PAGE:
Cloud Gate is a piece of public art sculpted by Anish Kapoor. It resides in Chicago’s Millennium Park, and is more commonly referred to as “The Bean.” This is because it essentially resembles a 110-ton mercury jellybean.
The construction of Cloud Gate began in March of 2004, with the sculpture being unveiled in July of that year. The Bean is 66 feet long, 33 feet tall, and 42 feet wide. The concave side faces the ground, comfortably allowing many people to simultaneously stand underneath it. Most striking about Cloud Gate, however, is its surreally reflective surface. Currently composed of over 100 stainless-steel plates bolted to internal scaffolding, this exoskeleton is being fused together to form an unbroken mirror surface. It will be re-unveiled sometime in the spring of 2005.
The elliptical curves of Cloud Gate reflect massive panoramas of Chicago’s skyline, as well as distorted images of its viewers. Clouds, unsurprisingly, look fantastic plastered on the upper half of The Bean. The concavity of the underside is deeper than it appears from without; looking straight up into this upside-down well gives the impression of the "gate" portion of the work's name.
The aesthetic of Cloud Gate is one of pure futurism. It epitomizes the blobject, the curvilinear design mantra that CAD/CAM has made ubiquitous. Moreover, it screams science fiction. Its placement, shape and unreal reflectivity give the impression that it is somehow on loan to us from some other civilization. It is monolithic, though rather cheerier than the obsidian version found on the moon. Like many works of modern art, especially public works, its existence demands participation from the viewer, even if that participation is merely having their image appropriated in reflection.
Now, if you were to try to appropriate the image of Cloud Gate, that would be a different matter altogether. While Cloud Gate is a piece of public art, it was not created with public funds, but rather by a generous gift of $11 million by the SBC Corporation. SBC, whose name also graces the plaza of Millennium park on which Cloud Gate sits, is rather particular about its digital rights management. According to park officials:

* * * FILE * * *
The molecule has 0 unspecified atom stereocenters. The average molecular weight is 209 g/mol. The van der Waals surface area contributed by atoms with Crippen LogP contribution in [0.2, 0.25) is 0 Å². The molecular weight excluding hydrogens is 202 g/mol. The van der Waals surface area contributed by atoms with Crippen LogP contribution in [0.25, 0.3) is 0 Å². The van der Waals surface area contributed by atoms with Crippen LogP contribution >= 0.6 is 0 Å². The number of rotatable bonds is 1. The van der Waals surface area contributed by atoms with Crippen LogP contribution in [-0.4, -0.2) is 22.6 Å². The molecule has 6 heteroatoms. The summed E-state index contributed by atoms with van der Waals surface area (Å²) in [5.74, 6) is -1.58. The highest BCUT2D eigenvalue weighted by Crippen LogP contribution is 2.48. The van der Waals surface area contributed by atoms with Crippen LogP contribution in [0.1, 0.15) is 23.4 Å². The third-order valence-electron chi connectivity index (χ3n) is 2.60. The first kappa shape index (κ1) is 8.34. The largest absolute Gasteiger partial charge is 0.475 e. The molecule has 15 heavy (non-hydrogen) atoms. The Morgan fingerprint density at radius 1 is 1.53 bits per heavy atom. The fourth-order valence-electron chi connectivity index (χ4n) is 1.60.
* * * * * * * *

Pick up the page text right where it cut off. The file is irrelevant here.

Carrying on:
The copyrights for the enhancements in Millennium Park are owned by the artist who created them. As such, anyone reproducing the works, especially for commercial purposes, needs the permission of that artist.
Talk about futurism! Cloud Gate may very well be the first copyrighted public space, as if that statement represented a coherent idea. Completing the distopian tableau, this copy-protection came to light when a freelance journalist was stopped by Segway-mounted police while attempting to take a photograph of the sculpture. The cops demanded he purchase a $50-an-hour license, though they left him alone after a private conversation with Mr. Andrew Jackson.
Apparently, park police were instructed to hassle only those photographers who looked like professionals, and were therefore more likely to profit from the sale of images that SBC felt it owned. As with other forms of DRM, the implementation often punishes fair-users and pirates with equal vigor. So, while it is technically illegal, there has been a groundswell of copyfighters reproducing Cloud Gate’s image on FLICKR and other photo sites.
My original impression of this scandal (CloudGateGate?) was that this ridiculous copy-protection scheme was somehow part of the message of Kapoor’s sculpture. Here we have a piece of art that is dependent on copying the images of its setting and viewers. Viewers taking pictures of Cloud Gate do not steal its image any more that it steals theirs. A piece of art that fights attempts to record what it looks like, especially with the tools of the digital age, is a brilliant synthesis of futurist and post-modern art. And while the end of that last sentence may seem like so much academic bullshittery, it is a good illustration of how the terms "futurism" and "postmodernism" are not synonymous.
In reality, the injunction on photography was likely created as a bulwark from street vendors selling bootleg Cloud Gate t-shirts and such. In any case, since prohibiting tourists from taking pictures of a tourist-attraction is largely impossible, this controversy became great PR for the sculpture. The onus of nasty DRM falls on SBC and city officials rather than Kapoor, and it hooks the attention of Internet-minded people such as ourselves.
So, next time you are in Chicago, take a picture of The Bean.
Joravsky, Ben, “The Bean Police,” The Chicago Reader, Jan. 27, 2005